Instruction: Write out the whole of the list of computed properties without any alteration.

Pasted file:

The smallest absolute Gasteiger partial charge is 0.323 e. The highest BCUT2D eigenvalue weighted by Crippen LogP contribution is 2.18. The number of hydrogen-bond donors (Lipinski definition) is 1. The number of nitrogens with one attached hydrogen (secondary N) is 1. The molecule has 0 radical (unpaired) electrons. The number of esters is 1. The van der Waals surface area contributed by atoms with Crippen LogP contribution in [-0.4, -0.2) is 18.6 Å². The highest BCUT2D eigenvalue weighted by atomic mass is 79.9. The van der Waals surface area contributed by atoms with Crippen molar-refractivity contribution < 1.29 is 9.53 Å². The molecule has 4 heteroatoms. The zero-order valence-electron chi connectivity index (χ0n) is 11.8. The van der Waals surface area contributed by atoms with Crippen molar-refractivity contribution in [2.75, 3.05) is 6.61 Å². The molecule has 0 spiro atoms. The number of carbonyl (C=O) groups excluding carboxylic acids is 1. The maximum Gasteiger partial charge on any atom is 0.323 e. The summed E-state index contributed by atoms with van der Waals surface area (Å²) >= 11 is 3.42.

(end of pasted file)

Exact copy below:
The smallest absolute Gasteiger partial charge is 0.323 e. The highest BCUT2D eigenvalue weighted by Crippen LogP contribution is 2.18. The number of hydrogen-bond donors (Lipinski definition) is 1. The number of nitrogens with one attached hydrogen (secondary N) is 1. The molecule has 0 radical (unpaired) electrons. The number of esters is 1. The van der Waals surface area contributed by atoms with Crippen LogP contribution in [-0.4, -0.2) is 18.6 Å². The highest BCUT2D eigenvalue weighted by atomic mass is 79.9. The van der Waals surface area contributed by atoms with Crippen molar-refractivity contribution < 1.29 is 9.53 Å². The molecule has 4 heteroatoms. The zero-order valence-electron chi connectivity index (χ0n) is 11.8. The van der Waals surface area contributed by atoms with Crippen molar-refractivity contribution in [2.75, 3.05) is 6.61 Å². The molecule has 0 spiro atoms. The number of carbonyl (C=O) groups excluding carboxylic acids is 1. The maximum Gasteiger partial charge on any atom is 0.323 e. The summed E-state index contributed by atoms with van der Waals surface area (Å²) >= 11 is 3.42.